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Bear Gulch Bridge
The Bear Gulch Bridge over Chalone Creek was destroyed by El Niño storms

Storms' aftermath

El Niño changes the scene at California national parks

March 18, 1998
Web posted at: 5:06 p.m. EDT (1706 GMT)

From CNN Correspondent Don Knapp

POINT REYES NATIONAL SEASHORE, California (CNN) -- California's national parks will look a little different this season, since El Niño's storms have pounded coastlines and interior areas with heavy rains and strong winds.

There were more than 200 elephant seal pups at Point Reyes National Seashore in February. Only 40 were left after the El Niño's storms blew through.

"The storms came in and did one of two things: either pounded the pups, which are pretty defenseless, up against the rocks, or secondly, they took them out to sea," said John Dell'osso of the National Park Service.

Broken trails on the side of a Point Reyes bluff won't be rebuilt, but they will replaced with new trails farther inland. Rainfall twice that of a normal year washed out roads and hillsides and changed the look of the park.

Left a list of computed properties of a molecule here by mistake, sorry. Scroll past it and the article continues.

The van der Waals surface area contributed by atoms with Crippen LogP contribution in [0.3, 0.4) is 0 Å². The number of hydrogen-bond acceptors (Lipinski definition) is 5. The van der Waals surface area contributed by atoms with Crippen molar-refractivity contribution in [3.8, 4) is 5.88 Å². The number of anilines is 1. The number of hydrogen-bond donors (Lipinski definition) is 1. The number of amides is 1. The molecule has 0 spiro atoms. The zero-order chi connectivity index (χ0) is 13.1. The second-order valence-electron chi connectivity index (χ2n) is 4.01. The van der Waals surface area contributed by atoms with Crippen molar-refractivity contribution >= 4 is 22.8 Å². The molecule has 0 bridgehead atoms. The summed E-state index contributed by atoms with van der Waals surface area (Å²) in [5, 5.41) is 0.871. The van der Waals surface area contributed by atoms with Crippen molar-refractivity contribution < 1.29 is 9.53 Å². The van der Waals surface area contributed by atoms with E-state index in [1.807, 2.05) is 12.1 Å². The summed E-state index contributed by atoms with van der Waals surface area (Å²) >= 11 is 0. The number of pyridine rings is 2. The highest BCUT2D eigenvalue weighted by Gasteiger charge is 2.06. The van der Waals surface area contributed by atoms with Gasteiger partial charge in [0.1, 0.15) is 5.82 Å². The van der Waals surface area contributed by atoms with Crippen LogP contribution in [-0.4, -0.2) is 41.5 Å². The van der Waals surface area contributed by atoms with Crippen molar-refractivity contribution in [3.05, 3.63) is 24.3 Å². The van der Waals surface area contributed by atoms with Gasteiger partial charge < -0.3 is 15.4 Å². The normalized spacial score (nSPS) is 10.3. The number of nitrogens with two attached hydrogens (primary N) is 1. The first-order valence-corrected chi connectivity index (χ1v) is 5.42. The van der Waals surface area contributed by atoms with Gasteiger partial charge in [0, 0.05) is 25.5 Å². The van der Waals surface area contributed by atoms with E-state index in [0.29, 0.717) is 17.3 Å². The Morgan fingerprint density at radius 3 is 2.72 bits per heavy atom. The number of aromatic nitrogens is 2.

"A lot of washouts, stream beds that I've seen before, which are much deeper because of heavy water flows, and many Bishop pine trees have fallen across the trail," said hiker Ladd Bauer.

One storm knocked out 75 feet of a private fishing pier within the park. The Coast Guard took a trapped fisherman to shore.

The parklands and wildlife will recover on their own, eventually. But the "people" things, like trails and roads and bridges, will need work, and money -- more than a million dollars just to replace the bridge at Pinnacles National Monument. The cost of repairing federal parks in California alone will run more than $7 million.

Ranger Mark Igo's video camera recorded the park's worst day, back in February when streams swelled to raging rivers and roamed at will.

"It'll be a little difficult to make a phone call today, or go ahead and deposit our fee," his voice says as the tape pans the destruction.

The Pinnacles has been closed since the bridge washed out. It may be late May before a temporary bridge is ready and the park reopened to visitors.

The parks may indeed look a little different this year. Visiting may be less convenient, but nature's show -- whales off the shore, birds in the air -- remains unchanged.

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